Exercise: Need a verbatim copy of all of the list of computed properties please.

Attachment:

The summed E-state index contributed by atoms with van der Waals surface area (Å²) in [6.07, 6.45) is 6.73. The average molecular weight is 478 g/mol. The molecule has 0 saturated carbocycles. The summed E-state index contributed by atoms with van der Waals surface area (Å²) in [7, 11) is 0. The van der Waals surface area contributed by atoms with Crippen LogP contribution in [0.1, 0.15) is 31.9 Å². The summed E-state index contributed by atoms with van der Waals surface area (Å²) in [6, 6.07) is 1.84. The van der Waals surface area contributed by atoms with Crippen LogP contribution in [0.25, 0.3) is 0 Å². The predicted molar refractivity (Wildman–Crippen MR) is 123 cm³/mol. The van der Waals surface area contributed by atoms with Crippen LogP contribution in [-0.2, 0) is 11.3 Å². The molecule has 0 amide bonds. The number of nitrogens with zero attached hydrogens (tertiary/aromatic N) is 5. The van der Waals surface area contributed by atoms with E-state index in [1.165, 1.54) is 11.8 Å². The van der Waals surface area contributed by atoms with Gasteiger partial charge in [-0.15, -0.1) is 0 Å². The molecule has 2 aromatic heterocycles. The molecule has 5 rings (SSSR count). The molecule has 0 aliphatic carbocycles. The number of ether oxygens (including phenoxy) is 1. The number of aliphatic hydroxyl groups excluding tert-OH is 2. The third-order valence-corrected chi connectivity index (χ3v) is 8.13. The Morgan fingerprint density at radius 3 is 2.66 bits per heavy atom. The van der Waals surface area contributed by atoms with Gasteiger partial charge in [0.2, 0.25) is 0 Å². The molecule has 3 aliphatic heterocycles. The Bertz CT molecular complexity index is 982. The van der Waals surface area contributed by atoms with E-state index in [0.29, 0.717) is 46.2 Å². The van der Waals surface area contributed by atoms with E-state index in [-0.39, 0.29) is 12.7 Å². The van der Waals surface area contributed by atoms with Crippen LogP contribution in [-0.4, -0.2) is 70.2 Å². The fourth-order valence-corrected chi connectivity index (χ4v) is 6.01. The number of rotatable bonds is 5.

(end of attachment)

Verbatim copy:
The summed E-state index contributed by atoms with van der Waals surface area (Å²) in [6.07, 6.45) is 6.73. The average molecular weight is 478 g/mol. The molecule has 0 saturated carbocycles. The summed E-state index contributed by atoms with van der Waals surface area (Å²) in [7, 11) is 0. The van der Waals surface area contributed by atoms with Crippen LogP contribution in [0.1, 0.15) is 31.9 Å². The summed E-state index contributed by atoms with van der Waals surface area (Å²) in [6, 6.07) is 1.84. The van der Waals surface area contributed by atoms with Crippen LogP contribution in [0.25, 0.3) is 0 Å². The predicted molar refractivity (Wildman–Crippen MR) is 123 cm³/mol. The van der Waals surface area contributed by atoms with Crippen LogP contribution in [-0.2, 0) is 11.3 Å². The molecule has 0 amide bonds. The number of nitrogens with zero attached hydrogens (tertiary/aromatic N) is 5. The van der Waals surface area contributed by atoms with E-state index in [1.165, 1.54) is 11.8 Å². The van der Waals surface area contributed by atoms with Gasteiger partial charge in [-0.15, -0.1) is 0 Å². The molecule has 2 aromatic heterocycles. The molecule has 5 rings (SSSR count). The molecule has 0 aliphatic carbocycles. The number of ether oxygens (including phenoxy) is 1. The number of aliphatic hydroxyl groups excluding tert-OH is 2. The third-order valence-corrected chi connectivity index (χ3v) is 8.13. The Morgan fingerprint density at radius 3 is 2.66 bits per heavy atom. The van der Waals surface area contributed by atoms with Gasteiger partial charge in [0.2, 0.25) is 0 Å². The molecule has 3 aliphatic heterocycles. The Bertz CT molecular complexity index is 982. The van der Waals surface area contributed by atoms with E-state index in [0.29, 0.717) is 46.2 Å². The van der Waals surface area contributed by atoms with E-state index in [-0.39, 0.29) is 12.7 Å². The van der Waals surface area contributed by atoms with Crippen LogP contribution in [-0.4, -0.2) is 70.2 Å². The fourth-order valence-corrected chi connectivity index (χ4v) is 6.01. The number of rotatable bonds is 5.